In a galaxy far, far away from the chase for the Super Bowl live such creatures as Jaguars and Panthers, Eagles and Raiders, Chiefs and Browns. The worst of the worst in the NFL.
A season marked by offensive theatrics pretty much has not included those six teams. Members of this dirty half-dozen have either regressed badly — Philadelphia, Oakland, Kansas City and Carolina belong in that group — or are in the midst of rebuilding projects whose foundations at times have been shakier than their blocking and tackling.
What is especially disappointing for most of these teams, with the exceptions of Jacksonville and Cleveland, who were not expected to contend for anything special in 2012, is how wide-open the conference races are. Wild-card spots are out there for the taking, but these guys have taken the wrong path from the outset.
And, this nonexclusive club could soon have more members, because the Jets, Cardinals, Lions, Rams and Chargers are eminently qualified to plummet toward the bottom, too.
Not surprisingly the coaches of the NFL's worst teams have tenuous job security, with perhaps the exception of Oakland's first-year boss, Dennis Allen. Then again, Mike Mularkey is in his first season in charge of the Jaguars and there might not be a second. So who knows with Allen?
A primer on the failures of these underachievers:
This is the most puzzling case of all because there seems to be plenty of talent, and the Eagles certainly are paying top dollar to the likes of Michael Vick, DeSean Jackson, Jeremy Maclin, Jason Babin, DeMeco Ryans and Nnamdi Asomugha.
In Andy Reid, they have the most successful coach in Eagles history, with his 14-year tenure marked by six division titles, five trips to the NFC championship game and a Super Bowl loss.
But it hasn't worked the past two seasons, and every unit on the team has faltered, with the secondary the most egregious — and expensive — flop. The offensive line can't block, so Vick can't stay healthy and hasn't fit Reid's offensive scheme — though Reid has tinkered with it.
And the passion appears gone in Philly.
"My leadership right now isn't good enough," Reid said. "I think I have good players, so that's why I take full responsibility for it. I've got to do a better job of getting the guys to play better and make sure I'm putting them in the right position to do so."
The Eagles' opponent this week — on prime-time TV, no less — the Panthers were eager to begin 2012 with Cam Newton behind center. But the top offensive rookie of last season has regressed, making the offense stagnate. Carolina can't run the ball as efficiently as it has in the past, its defense has few playmakers other than rookie linebacker Luke Kuechly, and the Panthers can't hold onto leads.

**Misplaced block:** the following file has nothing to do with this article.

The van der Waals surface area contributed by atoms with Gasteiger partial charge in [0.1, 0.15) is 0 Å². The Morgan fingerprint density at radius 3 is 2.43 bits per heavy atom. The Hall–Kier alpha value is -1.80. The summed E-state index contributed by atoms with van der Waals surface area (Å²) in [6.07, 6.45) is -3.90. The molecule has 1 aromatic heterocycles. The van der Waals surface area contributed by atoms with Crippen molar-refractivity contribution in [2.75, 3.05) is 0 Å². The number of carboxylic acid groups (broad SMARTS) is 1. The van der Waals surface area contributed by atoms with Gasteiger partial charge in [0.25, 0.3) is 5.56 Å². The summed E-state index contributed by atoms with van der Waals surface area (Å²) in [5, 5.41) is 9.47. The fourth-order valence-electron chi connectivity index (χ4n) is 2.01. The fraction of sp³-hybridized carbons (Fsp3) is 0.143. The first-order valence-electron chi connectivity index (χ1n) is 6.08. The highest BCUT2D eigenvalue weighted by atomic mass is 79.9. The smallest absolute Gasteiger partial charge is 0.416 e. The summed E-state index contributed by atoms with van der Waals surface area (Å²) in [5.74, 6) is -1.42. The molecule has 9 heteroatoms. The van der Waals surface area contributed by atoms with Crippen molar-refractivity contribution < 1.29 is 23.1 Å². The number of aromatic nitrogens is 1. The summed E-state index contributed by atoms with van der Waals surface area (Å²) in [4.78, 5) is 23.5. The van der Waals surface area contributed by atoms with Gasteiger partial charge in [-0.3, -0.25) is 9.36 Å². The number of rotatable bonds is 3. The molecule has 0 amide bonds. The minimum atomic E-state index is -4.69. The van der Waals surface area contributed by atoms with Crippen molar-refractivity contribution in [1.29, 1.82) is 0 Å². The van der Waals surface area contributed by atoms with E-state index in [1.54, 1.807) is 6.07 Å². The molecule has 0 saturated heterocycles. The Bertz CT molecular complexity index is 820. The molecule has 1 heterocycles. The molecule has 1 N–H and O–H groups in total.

Ron Rivera's second year as coach could be his final one, which means he would follow already-fired general manager Marty Hurney out the door.
"We have people looking and putting it on coaches, but it's us," Carolina linebacker Thomas Davis said. "We're doing it as players. We've got to go out and we've got to finish these games."
As always, the Raiders are in transition, with Allen being the first post-Al Davis coach. Coming off an 8-8 season and with a solid quarterback in Carson Palmer, an outstanding running back in Darren McFadden and some dependable defensive players led by Richard Seymour, a revival in the Black Hole wasn't farfetched.
But with few recent high draft choices, in part due to the Palmer deal, a mediocre pass rush and weak performances in the red zone on both sides of the ball, Oakland has floundered in a weak division. McFadden's inability to stay healthy has been a huge problem.
KANSAS CITY (1-9)
Another contender in the AFC West last year that has collapsed, endangering the entire front office — fans have been so livid with GM Scott Pioli that they've flown banners asking for him to be fired. Kansas City's woes begin with awful play at quarterback in a division with Peyton Manning, Philip Rivers and Palmer. Weak drafts have been a killer, with such high picks as tackle Branden Albert, Jon Baldwin, Glenn Dorsey and Tyson Jackson not panning out.
Some ill-advised decisions in free agency also have hurt, and Arrowhead Stadium has lost any home-field edge for the Chiefs, who are winless there.
The youth movement in Cleveland has been in full force, but with Mike Holmgren out as team president, will coach Pat Shurmur be given the opportunity to see it through under new owner Jimmy Haslam?
More than any of the other dregs of the NFL, the Browns have a promising base. Their recent drafts have been impressive enough, they play hard for Shurmur, if not well in key situations, and there are some cornerstones in tackle Joe Thomas, rookie RB Trent Richardson, LB D'Qwell Jackson and CB Joe Haden.
Still, with three division opponents who are far better, there needs to be patience in Cleveland. Will Haslam show any?
Don't be misled by the way the Jaguars pushed Houston to the limit before losing last Sunday. This is the least-talented roster in the NFL, and the best player, running back Maurice Jones-Drew, has been sidelined for a month with a left foot problem.
Rookie Justin Blackmon only recently has started making plays at wide receiver, and second-year quarterback Blaine Gabbert showed little or no progress before getting hurt last week and going on injured reserve. Mularkey made his reputation as an offensive coach, but there's been no such wizardry here.
Perhaps worst of all, Jacksonville has not proven to be a pro football hotbed. As fans stay away from the NFL in northern Florida, owner Shad Khan could look west to Los Angeles — some even think he might look east to London — for relocation.
And that's one of the odd things about the NFL's popularity: There will be suitors for the product, even if it's the worst of the worst.